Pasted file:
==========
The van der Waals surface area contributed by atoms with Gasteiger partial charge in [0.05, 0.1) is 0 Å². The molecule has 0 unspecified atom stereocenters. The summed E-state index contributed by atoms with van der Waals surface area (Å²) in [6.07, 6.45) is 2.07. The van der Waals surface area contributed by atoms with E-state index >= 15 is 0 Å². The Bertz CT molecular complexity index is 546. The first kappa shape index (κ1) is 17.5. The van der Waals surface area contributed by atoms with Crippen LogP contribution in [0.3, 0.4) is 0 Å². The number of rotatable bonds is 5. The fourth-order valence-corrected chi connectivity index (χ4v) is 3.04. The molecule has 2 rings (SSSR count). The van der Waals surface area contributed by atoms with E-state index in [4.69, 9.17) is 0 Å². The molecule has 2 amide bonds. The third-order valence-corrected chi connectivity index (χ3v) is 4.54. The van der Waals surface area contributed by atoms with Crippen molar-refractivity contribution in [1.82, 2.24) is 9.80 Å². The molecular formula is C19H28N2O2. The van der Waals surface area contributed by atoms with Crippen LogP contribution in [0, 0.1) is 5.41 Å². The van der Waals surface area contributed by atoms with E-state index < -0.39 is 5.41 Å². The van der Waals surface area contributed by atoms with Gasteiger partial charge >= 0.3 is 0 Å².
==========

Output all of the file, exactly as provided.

The van der Waals surface area contributed by atoms with Gasteiger partial charge in [0.05, 0.1) is 0 Å². The molecule has 0 unspecified atom stereocenters. The summed E-state index contributed by atoms with van der Waals surface area (Å²) in [6.07, 6.45) is 2.07. The van der Waals surface area contributed by atoms with E-state index >= 15 is 0 Å². The Bertz CT molecular complexity index is 546. The first kappa shape index (κ1) is 17.5. The van der Waals surface area contributed by atoms with Crippen LogP contribution in [0.3, 0.4) is 0 Å². The number of rotatable bonds is 5. The fourth-order valence-corrected chi connectivity index (χ4v) is 3.04. The molecule has 2 rings (SSSR count). The van der Waals surface area contributed by atoms with E-state index in [4.69, 9.17) is 0 Å². The molecule has 2 amide bonds. The third-order valence-corrected chi connectivity index (χ3v) is 4.54. The van der Waals surface area contributed by atoms with Crippen molar-refractivity contribution in [1.82, 2.24) is 9.80 Å². The molecular formula is C19H28N2O2. The van der Waals surface area contributed by atoms with Crippen LogP contribution in [0, 0.1) is 5.41 Å². The van der Waals surface area contributed by atoms with E-state index < -0.39 is 5.41 Å². The van der Waals surface area contributed by atoms with Gasteiger partial charge >= 0.3 is 0 Å².